According to the United States Census Bureau, the town has a total area of 0.9 square miles (2.3 km2), all land.


Historical population
U.S. Decennial Census[12]

As of the census[2] of 2000, there were 1,351 people, 375 households, and 78 families residing in the town. The population density was 1,118.3 inhabitants per square mile (431.8/km2). There were 406 housing units at an average density of 462.8 per square mile (178.7/km2). The racial makeup of the town was 70.64% White, 0.51% African American, 18.86% Native American, 0.10% Asian, 1.94% from other races, and 7.95% from two or more races. Hispanic or Latino of any race were 2.75% of the population.

There were 375 households, out of which 36.8% had children under the age of 18 living with them, 49.1% were married couples living together, 17.6% had a female householder with no husband present, and 28.3% were non-families. 25.3% of all households were made up of individuals, and 13.3% had someone living alone who was 65 years of age or older. The average household size was 2.60 and the average family size was 3.14.

In the town, the population was spread out, with 30.7% under the age of 18, 9.5% from 18 to 24, 25.2% from 25 to 44, 21.5% from 45 to 64, and 13.1% who were 65 years of age or older. The median age was 34 years. For every 100 females, there were 92.0 males. For every 100 females age 18 and over, there were 86.3 males.

The median income for a household in the town was $26,713, and the median income for a family was $30,192. Males had a median income of $26,167 versus $18,542 for females. The per capita income for the town was $11,767. About 15.1% of families and 89.2% of the population were below the poverty line, including 26.9% of those under age 18 and 12.9% of those age 65 or over.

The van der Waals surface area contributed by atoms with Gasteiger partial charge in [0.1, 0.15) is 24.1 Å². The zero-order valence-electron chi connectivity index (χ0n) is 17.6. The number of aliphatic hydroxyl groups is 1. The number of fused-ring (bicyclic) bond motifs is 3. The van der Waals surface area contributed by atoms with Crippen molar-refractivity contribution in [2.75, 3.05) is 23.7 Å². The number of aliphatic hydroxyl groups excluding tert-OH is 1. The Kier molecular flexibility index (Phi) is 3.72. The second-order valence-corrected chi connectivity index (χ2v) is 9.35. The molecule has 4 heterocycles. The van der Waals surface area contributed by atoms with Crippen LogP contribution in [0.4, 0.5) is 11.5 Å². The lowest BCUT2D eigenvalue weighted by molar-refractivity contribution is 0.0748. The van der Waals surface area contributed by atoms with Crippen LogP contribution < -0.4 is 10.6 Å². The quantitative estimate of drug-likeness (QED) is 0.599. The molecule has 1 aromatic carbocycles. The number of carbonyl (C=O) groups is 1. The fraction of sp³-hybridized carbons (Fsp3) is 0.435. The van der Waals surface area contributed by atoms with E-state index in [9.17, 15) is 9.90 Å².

Sperry Public Schools is an independent school district in Sperry, Oklahoma serving grades K-12. The Elementary, Middle, and High School buildings share a campus on the western edge of Sperry.


  1. ^ "ArcGIS REST Services Directory". United States Census Bureau. Retrieved September 20, 2022.
  2. ^ a b "U.S. Census website". United States Census Bureau. Retrieved January 31, 2008.
  3. ^ "US Board on Geographic Names". United States Geological Survey. October 25, 2007. Retrieved January 31, 2008.
  4. ^ "Sperry (town), Oklahoma". US Census Bureau. Retrieved October 15, 2023.
  5. ^ a b c d e Dianna Everett, "Sperry," Encyclopedia of Oklahoma History and Culture. Retrieved February 17, 2013.
  6. ^ Oklahoma Historical Society granite marker on the east side of Sperry says: "Battle of Chusto-Talasah This battle site is 9 miles N.E.S.E., at the “Caving Banks” bend on Bird Creek. Here-Dec. 9, 1861- Opothleyahola’s Union Indians forced the retreat of Col. D.H. Cooper’s Confederate troops. Marker sponsored by the Tulsa County Historical Society. Oklahoma Historical Society.”
  7. ^ a b "Tulsa County Historic Sites :: TULSA AND OKLAHOMA HISTORY COLLECTION". cdm15020.contentdm.oclc.org. Retrieved December 11, 2019.
  8. ^ Tulsa County Historic Sites July 1982: Prepared by the Community Planning Division Indian Nations Council of Governments for the Tulsa County Historical Society. Retrieved October 18, 2013.
  9. ^ "Osage Prairie Trail". Rails to Trails Conservancy (US). Retrieved October 23, 2019.
  10. ^ Lords of Darkness: A History of the 45th Avn Bn (Sp Ops) and OKARNG Aviation
  11. ^ "US Gazetteer files: 2010, 2000, and 1990". United States Census Bureau. February 12, 2011. Retrieved April 23, 2011.
  12. ^ "Census of Population and Housing". Census.gov. Retrieved June 4, 2015.